I explore alienation — and how it transforms us — through the visual language of cartooning. There is an interest in the drawings to portray grotesque, human-like characters, often making pleas for connection but failing to do so. They have lost their humanity and have devolved into cartoons, where said-pleas can hardly be taken seriously. In a world of all talkers and no listeners, these performative figures are caricature-esque, resembling more a twisted, pop culture doppelgänger version with our broadest anti-social tendencies. They are as repulsed by others as they are attracted to them. The pastel finger wipes littering the images represent this dynamic, functioning as both a literal hand reaching out for connection, as well as that hand wiping itself clean of it. Yet, as often as the drawings remind us how repugnant these characters and their narratives are, there remains a sincerity and humanity to them. This is demonstrated through the materiality of the work. Despite their monstrousness, they have needs as human as our own that I am consistently attracted to. I see them in everybody, humanity’s worst tendencies brought out in full through their alienation.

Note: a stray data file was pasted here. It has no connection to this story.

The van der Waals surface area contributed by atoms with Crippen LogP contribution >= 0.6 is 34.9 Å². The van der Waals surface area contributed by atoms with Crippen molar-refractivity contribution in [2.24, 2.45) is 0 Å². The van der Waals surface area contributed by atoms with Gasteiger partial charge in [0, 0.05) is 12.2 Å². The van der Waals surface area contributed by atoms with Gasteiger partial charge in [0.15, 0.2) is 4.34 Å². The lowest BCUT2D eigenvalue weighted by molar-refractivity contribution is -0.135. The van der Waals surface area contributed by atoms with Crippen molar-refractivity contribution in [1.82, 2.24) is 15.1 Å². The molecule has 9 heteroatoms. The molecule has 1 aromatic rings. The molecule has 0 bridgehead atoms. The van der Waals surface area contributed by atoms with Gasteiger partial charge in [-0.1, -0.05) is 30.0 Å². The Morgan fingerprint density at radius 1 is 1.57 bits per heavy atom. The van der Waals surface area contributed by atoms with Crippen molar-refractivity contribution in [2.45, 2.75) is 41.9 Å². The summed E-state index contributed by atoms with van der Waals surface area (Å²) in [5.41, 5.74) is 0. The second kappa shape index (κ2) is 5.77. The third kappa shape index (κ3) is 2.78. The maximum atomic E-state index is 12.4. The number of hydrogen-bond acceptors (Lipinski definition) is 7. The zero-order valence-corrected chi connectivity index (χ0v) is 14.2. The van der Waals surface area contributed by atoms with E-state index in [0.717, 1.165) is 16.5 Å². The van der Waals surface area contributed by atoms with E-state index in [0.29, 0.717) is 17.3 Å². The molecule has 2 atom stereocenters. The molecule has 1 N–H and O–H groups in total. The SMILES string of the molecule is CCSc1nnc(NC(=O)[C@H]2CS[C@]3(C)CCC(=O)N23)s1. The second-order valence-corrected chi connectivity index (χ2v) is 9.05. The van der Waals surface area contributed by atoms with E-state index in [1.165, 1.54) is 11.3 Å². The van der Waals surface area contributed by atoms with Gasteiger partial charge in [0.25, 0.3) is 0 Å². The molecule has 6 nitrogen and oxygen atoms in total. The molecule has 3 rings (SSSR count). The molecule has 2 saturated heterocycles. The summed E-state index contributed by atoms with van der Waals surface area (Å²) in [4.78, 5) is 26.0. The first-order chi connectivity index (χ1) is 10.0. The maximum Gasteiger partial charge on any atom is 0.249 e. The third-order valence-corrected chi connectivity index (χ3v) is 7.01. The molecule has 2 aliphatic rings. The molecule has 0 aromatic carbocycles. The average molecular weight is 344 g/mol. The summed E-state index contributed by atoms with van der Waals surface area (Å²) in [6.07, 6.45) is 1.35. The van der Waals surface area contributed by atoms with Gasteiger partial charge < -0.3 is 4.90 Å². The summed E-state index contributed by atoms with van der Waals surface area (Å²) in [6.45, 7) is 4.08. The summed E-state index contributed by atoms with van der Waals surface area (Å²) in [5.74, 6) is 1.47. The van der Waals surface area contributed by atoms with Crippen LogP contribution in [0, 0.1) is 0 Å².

Gabor Bata is a Montreal-based artist. He graduated from Illustration & Design at Dawson College in 2015 and studied a year in Concordia’s Film Animation program. He then transitioned fully into Studio Arts, graduating with a BFA in 2019. Along with his interest in film, all of these experiences continue to impact his work, drawing from animation, comics and design to inform his creative approach.